A number of Chattanooga lawyers were honored for their work in serving the legal profession and the public during the Tennessee Bar Association’s recent convention in Nashville.
Hugh Kendall with the Kendall Law Firm was recognized for his work as co-chair of the Ethics & Professional Responsibility Committee’s Transition Subcommittee, which worked this year to present a comprehensive plan on how lawyers can be prepared for the transition of their law practice in the case of death, disability, retirement or incompetency. Together with Nashville lawyer Marisa Combs, Kendall drafted proposed changes to the rules governing this issue, as well as materials for lawyers to use. Kendall and Combs also produced a seminar on the topic. Kendall received the president’s award from outgoing TBA president and Nashville lawyer Jacqueline Dixon.
Chris Varner, an attorney with Evans, Harrison Hackett, also received a president’s award for service as chair of the TBA’s Mentoring Task Force. Created at the beginning of the bar year, the task force collected information on all current mentoring programs in the state and provided information about them to TBA members. After assessing the needs and current resources, the task force recommended that the TBA launch its own six-month mentoring program, which will begin this coming fall. The program will provide much-needed resources and guidance for new lawyers, many who are graduating from law school without jobs.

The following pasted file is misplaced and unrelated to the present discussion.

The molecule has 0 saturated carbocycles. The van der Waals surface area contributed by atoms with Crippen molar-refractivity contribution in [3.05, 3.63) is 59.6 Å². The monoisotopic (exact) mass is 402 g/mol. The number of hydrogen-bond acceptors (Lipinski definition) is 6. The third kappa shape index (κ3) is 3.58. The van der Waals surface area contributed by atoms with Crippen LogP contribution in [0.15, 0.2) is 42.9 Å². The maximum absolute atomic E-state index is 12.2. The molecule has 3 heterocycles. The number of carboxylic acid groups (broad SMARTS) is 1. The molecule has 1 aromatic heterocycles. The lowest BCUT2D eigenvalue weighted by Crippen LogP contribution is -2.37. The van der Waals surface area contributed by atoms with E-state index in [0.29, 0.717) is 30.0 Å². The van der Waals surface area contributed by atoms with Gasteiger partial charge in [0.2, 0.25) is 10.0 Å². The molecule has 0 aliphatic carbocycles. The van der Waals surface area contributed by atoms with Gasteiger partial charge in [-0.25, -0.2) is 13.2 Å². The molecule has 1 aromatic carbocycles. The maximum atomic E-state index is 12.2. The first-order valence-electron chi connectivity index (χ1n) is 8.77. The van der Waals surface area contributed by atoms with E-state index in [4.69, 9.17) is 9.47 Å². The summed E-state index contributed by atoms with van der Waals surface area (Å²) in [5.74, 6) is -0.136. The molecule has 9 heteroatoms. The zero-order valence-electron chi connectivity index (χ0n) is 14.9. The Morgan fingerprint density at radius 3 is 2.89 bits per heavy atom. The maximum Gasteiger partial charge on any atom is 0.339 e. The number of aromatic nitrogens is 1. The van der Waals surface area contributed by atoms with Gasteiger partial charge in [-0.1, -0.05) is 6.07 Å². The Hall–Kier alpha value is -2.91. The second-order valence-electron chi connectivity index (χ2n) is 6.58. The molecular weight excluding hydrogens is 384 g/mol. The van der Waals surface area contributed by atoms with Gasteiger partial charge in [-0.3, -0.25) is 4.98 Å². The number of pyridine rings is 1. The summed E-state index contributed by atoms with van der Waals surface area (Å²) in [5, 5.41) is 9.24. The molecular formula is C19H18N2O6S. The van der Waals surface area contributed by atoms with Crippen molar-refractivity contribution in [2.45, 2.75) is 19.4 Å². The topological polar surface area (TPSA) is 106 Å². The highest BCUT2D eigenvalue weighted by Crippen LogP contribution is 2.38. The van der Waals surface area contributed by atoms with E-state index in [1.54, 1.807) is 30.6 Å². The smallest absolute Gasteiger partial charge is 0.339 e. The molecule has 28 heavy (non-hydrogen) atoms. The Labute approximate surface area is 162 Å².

William A. “Trey” Harris III with McColpin, Coffman & Harris graduated from the TBA’s Leadership Law program during the convention. The program is designed to equip Tennessee lawyers with the vision, knowledge and skills necessary to serve as leaders in their profession and communities. Over the course of six months, class members learn about issues in policy and politics, issues in the courts, community leadership and the skills necessary to put their leadership into action.
Finally, David G. McDowell, an attorney with Gearhiser, Peters, Cavett, Elliott & Cannon, was installed as president of the TBA Young Lawyers Division. He will serve in the position for one year. During his year in office, McDowell plans to implement a new pro bono public service project to educate librarians across the state about two websites that can help low-income Tennesseans seeking legal assistance.
The first website, OnlineTNJustice.org, allows residents to post legal questions that are answered by volunteer attorneys. The second site, known as LIFT (www.legalinfotn.org), provides general legal information about where and how to find legal advice. The goal of the project is to equip librarians with the knowledge they need to help local residents who come to the library seeking legal assistance. McDowell practices primarily in the area of civil litigation, handling construction, professional liability, consumer protection, personal injury, insurance, real estate and commercial cases. He earned his law degree in 2003 from the University of Memphis School of Law.
Source: Tennessee Bar Association